Auto Show: 2011 Tokyo Auto Show
2011 Tokyo Auto Show: What It Means to You
Car buyers in the United States never got the Mazda Bongo Friendee, Honda Life Dunk or even the Isuzu Mysterious Utility Wizard. From a culture as different as Japan's, some things do indeed get lost in translation. The Mazda Premacy is a straighter example - we know it better as the Mazda5.
The 2011 Tokyo Auto Show has several things on display that won't make it across the Pacific. But as an indication of where the Japanese car industry is going - and, by inference, where the mainstream car industry is going - this biennial event foretells not just what our next vehicle purchase may be, but also the one after that. And if anyone thinks that by choosing a BMW the Japan influence is moot, don't be so sure. The German company not only premiered its ActiveHybrid 5 Series in Tokyo (and we all know who made hybrids popular), it also has plans to collaborate with Toyota on lithium-ion battery technology.
That's just the tip of a giant silicon laced iceberg. The land of the rising sun-visor has created technologies and components that go into virtually every motorized machine around the world, from engine management chips to high-performance tires. The 2011 show saw plenty of wild concept cars - mostly electric vehicles - that can drive, park and recharge themselves, then come running at the summons from a smartphone.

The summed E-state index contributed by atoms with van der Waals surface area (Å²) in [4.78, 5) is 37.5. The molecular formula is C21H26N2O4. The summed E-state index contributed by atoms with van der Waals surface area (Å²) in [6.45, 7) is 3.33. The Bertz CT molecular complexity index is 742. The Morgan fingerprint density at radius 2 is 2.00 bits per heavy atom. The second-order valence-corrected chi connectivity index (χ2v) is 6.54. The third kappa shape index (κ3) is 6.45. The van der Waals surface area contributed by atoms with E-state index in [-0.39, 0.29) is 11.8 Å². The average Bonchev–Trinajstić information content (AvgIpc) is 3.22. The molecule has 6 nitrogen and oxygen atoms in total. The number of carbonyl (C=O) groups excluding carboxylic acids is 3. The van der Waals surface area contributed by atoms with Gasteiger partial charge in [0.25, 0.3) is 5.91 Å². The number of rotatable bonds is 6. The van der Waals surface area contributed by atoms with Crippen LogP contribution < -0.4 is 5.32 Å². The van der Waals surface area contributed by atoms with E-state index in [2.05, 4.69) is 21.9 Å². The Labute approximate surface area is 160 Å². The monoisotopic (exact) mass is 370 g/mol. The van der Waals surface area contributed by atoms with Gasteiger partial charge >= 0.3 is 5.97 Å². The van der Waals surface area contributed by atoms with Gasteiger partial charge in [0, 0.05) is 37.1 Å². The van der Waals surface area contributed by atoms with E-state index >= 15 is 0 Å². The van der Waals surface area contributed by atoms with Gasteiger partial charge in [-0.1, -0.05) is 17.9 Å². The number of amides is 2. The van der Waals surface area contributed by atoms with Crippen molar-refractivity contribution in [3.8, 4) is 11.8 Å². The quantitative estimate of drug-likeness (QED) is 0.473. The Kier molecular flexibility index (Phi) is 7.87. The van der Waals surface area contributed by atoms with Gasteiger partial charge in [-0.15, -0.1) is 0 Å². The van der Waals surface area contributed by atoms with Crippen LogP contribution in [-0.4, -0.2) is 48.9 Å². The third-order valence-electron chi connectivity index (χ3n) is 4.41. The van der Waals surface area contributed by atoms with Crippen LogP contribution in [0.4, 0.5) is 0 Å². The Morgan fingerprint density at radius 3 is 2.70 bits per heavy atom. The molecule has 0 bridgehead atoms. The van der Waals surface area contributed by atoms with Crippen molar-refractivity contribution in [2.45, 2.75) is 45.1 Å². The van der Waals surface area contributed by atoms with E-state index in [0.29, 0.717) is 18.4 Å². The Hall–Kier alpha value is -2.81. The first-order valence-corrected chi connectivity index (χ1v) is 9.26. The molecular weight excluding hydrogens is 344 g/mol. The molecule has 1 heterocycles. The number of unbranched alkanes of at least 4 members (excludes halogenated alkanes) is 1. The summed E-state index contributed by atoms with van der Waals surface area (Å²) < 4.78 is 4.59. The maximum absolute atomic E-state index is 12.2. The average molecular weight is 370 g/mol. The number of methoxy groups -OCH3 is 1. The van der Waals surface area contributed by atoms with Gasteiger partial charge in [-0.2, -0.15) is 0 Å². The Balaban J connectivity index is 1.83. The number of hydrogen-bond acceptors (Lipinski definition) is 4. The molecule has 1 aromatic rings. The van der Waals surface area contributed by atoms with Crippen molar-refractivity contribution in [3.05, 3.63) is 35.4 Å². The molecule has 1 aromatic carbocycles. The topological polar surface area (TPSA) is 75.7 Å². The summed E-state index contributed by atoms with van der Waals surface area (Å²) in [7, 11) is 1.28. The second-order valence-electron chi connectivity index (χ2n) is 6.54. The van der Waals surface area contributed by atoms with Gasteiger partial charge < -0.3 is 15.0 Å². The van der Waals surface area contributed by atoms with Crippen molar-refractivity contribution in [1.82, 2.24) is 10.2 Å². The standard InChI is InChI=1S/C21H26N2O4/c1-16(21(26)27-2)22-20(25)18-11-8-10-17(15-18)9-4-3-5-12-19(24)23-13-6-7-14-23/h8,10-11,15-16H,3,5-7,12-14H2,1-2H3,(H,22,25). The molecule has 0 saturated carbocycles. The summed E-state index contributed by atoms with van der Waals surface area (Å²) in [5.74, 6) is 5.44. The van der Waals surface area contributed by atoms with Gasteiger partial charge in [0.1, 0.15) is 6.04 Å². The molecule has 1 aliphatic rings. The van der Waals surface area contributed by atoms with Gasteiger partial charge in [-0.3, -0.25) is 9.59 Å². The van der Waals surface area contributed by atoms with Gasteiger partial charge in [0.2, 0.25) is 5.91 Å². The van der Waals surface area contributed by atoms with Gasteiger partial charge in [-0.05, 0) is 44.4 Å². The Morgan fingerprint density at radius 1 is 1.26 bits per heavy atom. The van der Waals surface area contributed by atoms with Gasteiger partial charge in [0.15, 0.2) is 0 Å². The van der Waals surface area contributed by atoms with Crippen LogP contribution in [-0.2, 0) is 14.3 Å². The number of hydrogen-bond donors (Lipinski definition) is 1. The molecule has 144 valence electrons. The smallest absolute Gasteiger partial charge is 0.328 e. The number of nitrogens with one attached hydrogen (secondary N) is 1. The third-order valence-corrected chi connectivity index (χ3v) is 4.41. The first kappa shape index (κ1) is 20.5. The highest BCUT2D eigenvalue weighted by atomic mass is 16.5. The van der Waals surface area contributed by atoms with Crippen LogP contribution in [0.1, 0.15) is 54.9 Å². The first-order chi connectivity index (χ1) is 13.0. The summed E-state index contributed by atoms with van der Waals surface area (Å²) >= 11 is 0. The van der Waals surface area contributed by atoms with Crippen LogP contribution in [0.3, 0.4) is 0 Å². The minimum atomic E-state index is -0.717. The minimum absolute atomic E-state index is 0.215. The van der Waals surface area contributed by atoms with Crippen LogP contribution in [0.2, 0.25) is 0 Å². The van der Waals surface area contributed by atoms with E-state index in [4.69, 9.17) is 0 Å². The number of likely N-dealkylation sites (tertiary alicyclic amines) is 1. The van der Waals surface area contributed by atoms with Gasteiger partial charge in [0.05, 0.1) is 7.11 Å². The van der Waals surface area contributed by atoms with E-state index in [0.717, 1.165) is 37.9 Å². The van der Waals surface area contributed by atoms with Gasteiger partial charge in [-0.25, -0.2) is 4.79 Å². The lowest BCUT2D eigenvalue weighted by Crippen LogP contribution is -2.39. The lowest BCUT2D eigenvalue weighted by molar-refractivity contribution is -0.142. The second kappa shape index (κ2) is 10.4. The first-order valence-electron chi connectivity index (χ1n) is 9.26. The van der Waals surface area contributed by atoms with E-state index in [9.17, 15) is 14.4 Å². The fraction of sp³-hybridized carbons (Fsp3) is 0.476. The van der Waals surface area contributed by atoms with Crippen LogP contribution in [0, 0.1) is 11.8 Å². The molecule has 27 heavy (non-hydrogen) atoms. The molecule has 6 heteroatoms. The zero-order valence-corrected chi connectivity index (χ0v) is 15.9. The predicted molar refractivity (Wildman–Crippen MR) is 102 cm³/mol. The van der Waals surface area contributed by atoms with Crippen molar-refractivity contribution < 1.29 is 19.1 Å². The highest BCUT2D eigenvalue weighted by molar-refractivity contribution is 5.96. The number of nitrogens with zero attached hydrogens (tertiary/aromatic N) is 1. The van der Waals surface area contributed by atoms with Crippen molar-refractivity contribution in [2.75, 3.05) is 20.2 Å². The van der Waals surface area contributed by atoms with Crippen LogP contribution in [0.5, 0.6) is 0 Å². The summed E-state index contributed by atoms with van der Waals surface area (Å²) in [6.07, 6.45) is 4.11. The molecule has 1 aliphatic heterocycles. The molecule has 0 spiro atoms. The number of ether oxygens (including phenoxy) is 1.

Many major Japanese manufacturers are working on a "car as gadget" approach. One Toyota concept's whole exterior is a changeable electronic display; Honda's micro-sized concept commuter vehicle has an electric two-wheeler slotted into it. At some point, probably sooner than we think, some of these ideas and systems will start to show up in road-going cars.
That's what we can look forward to further down the line, but Tokyo demonstrates at least two good reasons to consider a new car even sooner. One is the swoopy 2013 Scion FR-S/Subaru BRZ rear-drive coupe. This joint project is powered by one of Subaru's famed flat-four engines and looks like bringing some genuine driving fun into a youth-oriented segment that has been dominated by toaster look-a-likes for quite some time. It goes on sale in the United States this spring. The other is still a concept, but if Mazda can bring its Takeri mid-size sedan design study to American streets with as few changes as possible, then it could well have a hit on its hands badged as a new generation of Mazda6.
That's the thing with names. Regardless of how great the car might be, would anyone with a good grasp of English really buy something called the Daihatsu Naked? Probably not.
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